The difference is that those groups lack resources to defend themselves against sophisticated intrusions and face greater risk from exposure, according to Citizen Lab, which researches the use of political power in cyberspace.
Asked about hacking claims, the Chinese government said it had not seen the report and denied knowledge or involvement in any attacks. China is willing to work to "jointly safeguard peace and security, openness and cooperation in cyberspace," a foreign ministry spokeswoman said.
Malware attacks against ethnic minority groups in China including Tibetans, Uighurs, and religious groups such as Falun Gong date back to at least 2002, said the report by Citizen Lab, based at the University of Toronto.
"There's no doubt about it. This is something that is, if not carefully orchestrated by the government of China, is certainly tolerated by them and they benefit from it," said Citizen Lab director Ron Deibert.
In July, Canada accused China-based operatives of hacking into a government computer network, an accusation China has denied.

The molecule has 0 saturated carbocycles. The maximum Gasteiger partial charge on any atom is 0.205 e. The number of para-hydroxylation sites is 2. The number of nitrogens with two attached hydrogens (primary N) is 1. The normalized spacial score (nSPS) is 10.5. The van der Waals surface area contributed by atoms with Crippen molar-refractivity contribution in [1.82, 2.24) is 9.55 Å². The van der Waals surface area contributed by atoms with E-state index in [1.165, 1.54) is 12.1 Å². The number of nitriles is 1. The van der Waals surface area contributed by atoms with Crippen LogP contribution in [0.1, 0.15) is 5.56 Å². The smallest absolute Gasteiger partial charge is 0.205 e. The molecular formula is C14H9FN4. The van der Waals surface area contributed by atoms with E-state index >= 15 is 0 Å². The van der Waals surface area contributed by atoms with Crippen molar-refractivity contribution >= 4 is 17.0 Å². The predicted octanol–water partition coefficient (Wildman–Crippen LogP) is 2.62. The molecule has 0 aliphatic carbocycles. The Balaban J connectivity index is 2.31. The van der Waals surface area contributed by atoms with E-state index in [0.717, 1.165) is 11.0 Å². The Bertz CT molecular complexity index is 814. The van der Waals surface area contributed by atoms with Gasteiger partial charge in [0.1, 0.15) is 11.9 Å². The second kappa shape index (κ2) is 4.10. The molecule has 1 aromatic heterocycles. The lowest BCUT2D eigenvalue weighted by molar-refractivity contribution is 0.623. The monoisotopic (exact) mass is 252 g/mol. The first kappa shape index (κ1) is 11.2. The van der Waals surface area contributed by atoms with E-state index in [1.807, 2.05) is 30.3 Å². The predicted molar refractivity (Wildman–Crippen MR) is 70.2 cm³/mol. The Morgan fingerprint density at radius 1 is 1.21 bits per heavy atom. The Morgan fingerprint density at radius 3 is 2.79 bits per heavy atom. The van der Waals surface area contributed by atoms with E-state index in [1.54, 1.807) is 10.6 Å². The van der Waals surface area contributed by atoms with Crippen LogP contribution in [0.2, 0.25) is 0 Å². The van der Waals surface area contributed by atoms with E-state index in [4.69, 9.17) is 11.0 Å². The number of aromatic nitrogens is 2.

(Also See: Notorious Hacktivist Shares Methods, Motives)
The Citizen Lab report analyzed the computer networks of 10 civil society groups over four years; eight specific to China and two global human rights groups.
It said there was evidence a Tibetan group was targeted and a rights group compromised by hackers from Chinese People's Liberation Army (PLA) Unit 61398. The military unit was first identified by U.S. cyber-security company Mandiant.
"They can build up capabilities against less well-defended targets and work their way up to target well-defended large companies," said Nart Villeneuve, a senior researcher at FireEye Inc, which recently acquired Mandiant.
The report said tricking targets into opening infected documents was more relevant to success than technical sophistication. Attacks focused on specific targets, persisted over a period of time, and were motivated by political objectives, it said.
© Thomson Reuters 2014